Police have detained an unspecified number of people were detained in western Sri Lanka, the scene of anti-Muslim riots in 2014, in the wake of the attacks, and raids were carried out in neighborhoods around St Sebastian’s Church.

Police played down the threats to the refugees, but said they have been inundated with calls from locals casting suspicion on Pakistanis in Negombo.

“We have to search houses if people suspect,” said Herath BSS Sisila Kumara, the officer in charge at Katara police station, where 35 of the Pakistanis that gathered at the mosque were taken into police custody for their own protection, before being sent to an undisclosed location.

“All the Pakistanis have been sent to safe houses,” he said. “Only they will decide when they come back.”

Two kilometers away, makeshift wooden crosses marked the new graves at the sandy cemetery of St Sebastian’s Church, as the latest funerals on Wednesday took the number buried there to 40.

Channa Repunjaya, 49, was at home when he heard about the blast at St Sebastian’s. His wife, Chandralata Dassanaike and nine-year-old daughter Meeranhi both died.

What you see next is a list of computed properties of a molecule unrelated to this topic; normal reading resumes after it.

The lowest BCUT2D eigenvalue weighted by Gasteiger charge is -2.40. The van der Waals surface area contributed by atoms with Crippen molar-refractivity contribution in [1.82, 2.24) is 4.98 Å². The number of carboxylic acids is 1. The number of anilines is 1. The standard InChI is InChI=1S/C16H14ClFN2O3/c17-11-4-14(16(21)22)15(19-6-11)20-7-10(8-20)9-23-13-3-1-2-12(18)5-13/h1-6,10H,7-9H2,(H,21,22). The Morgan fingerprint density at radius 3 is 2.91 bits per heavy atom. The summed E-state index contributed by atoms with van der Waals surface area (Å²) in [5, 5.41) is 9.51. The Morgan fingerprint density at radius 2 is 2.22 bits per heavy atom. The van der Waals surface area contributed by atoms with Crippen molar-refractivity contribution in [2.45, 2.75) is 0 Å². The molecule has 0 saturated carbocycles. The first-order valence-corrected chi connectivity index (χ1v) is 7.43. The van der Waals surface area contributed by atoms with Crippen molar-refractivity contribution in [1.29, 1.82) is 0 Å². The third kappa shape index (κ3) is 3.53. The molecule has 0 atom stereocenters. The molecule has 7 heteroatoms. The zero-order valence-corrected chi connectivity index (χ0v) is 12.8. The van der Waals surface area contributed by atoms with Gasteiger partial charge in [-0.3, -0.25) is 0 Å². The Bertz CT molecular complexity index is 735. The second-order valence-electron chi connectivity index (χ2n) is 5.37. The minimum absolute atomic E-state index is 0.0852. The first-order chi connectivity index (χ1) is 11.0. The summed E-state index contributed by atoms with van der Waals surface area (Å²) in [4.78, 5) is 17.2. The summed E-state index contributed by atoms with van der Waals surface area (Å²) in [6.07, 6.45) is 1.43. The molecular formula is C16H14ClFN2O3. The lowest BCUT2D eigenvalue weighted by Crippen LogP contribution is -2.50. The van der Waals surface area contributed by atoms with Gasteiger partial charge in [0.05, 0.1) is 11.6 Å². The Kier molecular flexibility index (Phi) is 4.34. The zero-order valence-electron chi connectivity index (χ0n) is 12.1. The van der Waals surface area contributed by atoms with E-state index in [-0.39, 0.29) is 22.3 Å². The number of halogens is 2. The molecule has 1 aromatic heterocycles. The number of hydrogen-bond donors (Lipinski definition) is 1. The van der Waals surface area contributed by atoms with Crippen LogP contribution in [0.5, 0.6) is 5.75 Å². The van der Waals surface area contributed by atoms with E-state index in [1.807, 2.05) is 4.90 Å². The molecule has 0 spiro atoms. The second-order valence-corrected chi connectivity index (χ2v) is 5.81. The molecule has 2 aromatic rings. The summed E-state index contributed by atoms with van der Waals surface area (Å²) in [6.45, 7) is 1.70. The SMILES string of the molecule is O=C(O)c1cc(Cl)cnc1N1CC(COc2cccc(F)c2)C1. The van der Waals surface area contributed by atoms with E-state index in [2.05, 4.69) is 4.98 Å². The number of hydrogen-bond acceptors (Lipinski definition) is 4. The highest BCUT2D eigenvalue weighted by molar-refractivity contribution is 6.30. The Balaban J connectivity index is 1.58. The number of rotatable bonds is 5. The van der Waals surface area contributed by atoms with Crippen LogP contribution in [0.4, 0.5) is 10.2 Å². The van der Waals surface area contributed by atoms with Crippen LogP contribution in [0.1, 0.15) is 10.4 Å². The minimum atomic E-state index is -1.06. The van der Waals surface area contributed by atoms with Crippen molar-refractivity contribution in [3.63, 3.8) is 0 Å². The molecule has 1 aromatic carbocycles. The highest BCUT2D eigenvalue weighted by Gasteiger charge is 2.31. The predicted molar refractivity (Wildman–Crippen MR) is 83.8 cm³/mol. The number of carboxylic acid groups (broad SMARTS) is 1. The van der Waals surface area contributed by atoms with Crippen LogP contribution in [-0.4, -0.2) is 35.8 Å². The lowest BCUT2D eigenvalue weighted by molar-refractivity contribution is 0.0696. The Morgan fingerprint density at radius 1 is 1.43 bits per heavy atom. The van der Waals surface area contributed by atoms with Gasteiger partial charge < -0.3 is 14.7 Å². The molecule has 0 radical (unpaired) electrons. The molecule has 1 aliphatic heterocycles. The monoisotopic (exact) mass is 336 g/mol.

“I felt like committing suicide when I heard that they had died,” he told Reuters by the open graves. “I have nothing now.”

Meeranhi’s grandmother, with her head still bandaged after being wounded in the attack, was held by a relative as the first handfuls of earth were scattered upon her child-sized coffin.

Most of Sri Lanka’s 22 million people are Buddhist, but the Indian Ocean island’s population includes Muslim, Hindu and Christian minorities. Until now, Christians had largely managed to avoid the worst of the island’s conflict and communal tensions.

There were signs of some religious communities pulling together following Sunday’s outrage.

Saffron- and scarlet-robed Buddhist monks from a nearby monastery handed out bottled water to mourners who gathered under a baking afternoon sun.

But the town, which has a long history of sheltering refugees – including those made homeless by a devastating tsunami in 2004 – may struggle to recover from Sunday’s violence, said Father Jude Thomas, one of dozens of Catholic priests who attended Wednesday’s burials.

“Muslims and Catholics lived side by side,” he said. “It was always a peaceful area, but now things have come to the surface we cannot control.”